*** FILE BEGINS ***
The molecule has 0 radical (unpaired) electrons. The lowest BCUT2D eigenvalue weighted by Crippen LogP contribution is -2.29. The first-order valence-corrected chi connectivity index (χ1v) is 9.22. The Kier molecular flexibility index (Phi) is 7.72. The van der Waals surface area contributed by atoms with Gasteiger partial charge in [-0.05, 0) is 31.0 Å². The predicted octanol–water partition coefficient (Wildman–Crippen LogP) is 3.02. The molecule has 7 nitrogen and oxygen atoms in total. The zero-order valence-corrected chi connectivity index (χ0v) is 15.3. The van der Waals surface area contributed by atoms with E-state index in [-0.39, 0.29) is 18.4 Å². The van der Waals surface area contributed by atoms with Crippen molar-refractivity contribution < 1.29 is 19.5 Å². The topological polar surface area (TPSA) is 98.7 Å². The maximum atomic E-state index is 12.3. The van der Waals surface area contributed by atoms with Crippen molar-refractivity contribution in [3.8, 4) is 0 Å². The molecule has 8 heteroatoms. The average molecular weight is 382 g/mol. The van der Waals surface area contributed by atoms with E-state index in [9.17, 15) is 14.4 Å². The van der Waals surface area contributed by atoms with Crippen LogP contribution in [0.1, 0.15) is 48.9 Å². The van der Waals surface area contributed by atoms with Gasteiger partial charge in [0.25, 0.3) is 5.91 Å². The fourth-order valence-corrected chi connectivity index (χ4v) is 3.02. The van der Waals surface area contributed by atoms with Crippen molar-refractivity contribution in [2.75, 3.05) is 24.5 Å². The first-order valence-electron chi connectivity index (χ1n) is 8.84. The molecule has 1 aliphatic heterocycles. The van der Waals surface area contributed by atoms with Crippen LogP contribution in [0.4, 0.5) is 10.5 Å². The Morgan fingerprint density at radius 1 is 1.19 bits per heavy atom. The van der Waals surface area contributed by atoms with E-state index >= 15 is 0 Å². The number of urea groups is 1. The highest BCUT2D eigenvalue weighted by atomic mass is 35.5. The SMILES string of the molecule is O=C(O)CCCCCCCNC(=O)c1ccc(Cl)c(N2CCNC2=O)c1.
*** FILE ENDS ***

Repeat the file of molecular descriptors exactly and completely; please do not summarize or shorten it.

The molecule has 0 radical (unpaired) electrons. The lowest BCUT2D eigenvalue weighted by Crippen LogP contribution is -2.29. The first-order valence-corrected chi connectivity index (χ1v) is 9.22. The Kier molecular flexibility index (Phi) is 7.72. The van der Waals surface area contributed by atoms with Gasteiger partial charge in [-0.05, 0) is 31.0 Å². The predicted octanol–water partition coefficient (Wildman–Crippen LogP) is 3.02. The molecule has 7 nitrogen and oxygen atoms in total. The zero-order valence-corrected chi connectivity index (χ0v) is 15.3. The van der Waals surface area contributed by atoms with E-state index in [-0.39, 0.29) is 18.4 Å². The van der Waals surface area contributed by atoms with Crippen molar-refractivity contribution < 1.29 is 19.5 Å². The topological polar surface area (TPSA) is 98.7 Å². The maximum atomic E-state index is 12.3. The van der Waals surface area contributed by atoms with Crippen molar-refractivity contribution in [3.8, 4) is 0 Å². The molecule has 8 heteroatoms. The average molecular weight is 382 g/mol. The van der Waals surface area contributed by atoms with E-state index in [9.17, 15) is 14.4 Å². The van der Waals surface area contributed by atoms with Crippen LogP contribution in [0.1, 0.15) is 48.9 Å². The van der Waals surface area contributed by atoms with Gasteiger partial charge in [0.25, 0.3) is 5.91 Å². The fourth-order valence-corrected chi connectivity index (χ4v) is 3.02. The van der Waals surface area contributed by atoms with Crippen molar-refractivity contribution in [2.75, 3.05) is 24.5 Å². The first-order valence-electron chi connectivity index (χ1n) is 8.84. The molecule has 1 aliphatic heterocycles. The van der Waals surface area contributed by atoms with Crippen LogP contribution in [0.4, 0.5) is 10.5 Å². The Morgan fingerprint density at radius 1 is 1.19 bits per heavy atom. The van der Waals surface area contributed by atoms with E-state index >= 15 is 0 Å². The number of urea groups is 1. The highest BCUT2D eigenvalue weighted by atomic mass is 35.5. The SMILES string of the molecule is O=C(O)CCCCCCCNC(=O)c1ccc(Cl)c(N2CCNC2=O)c1.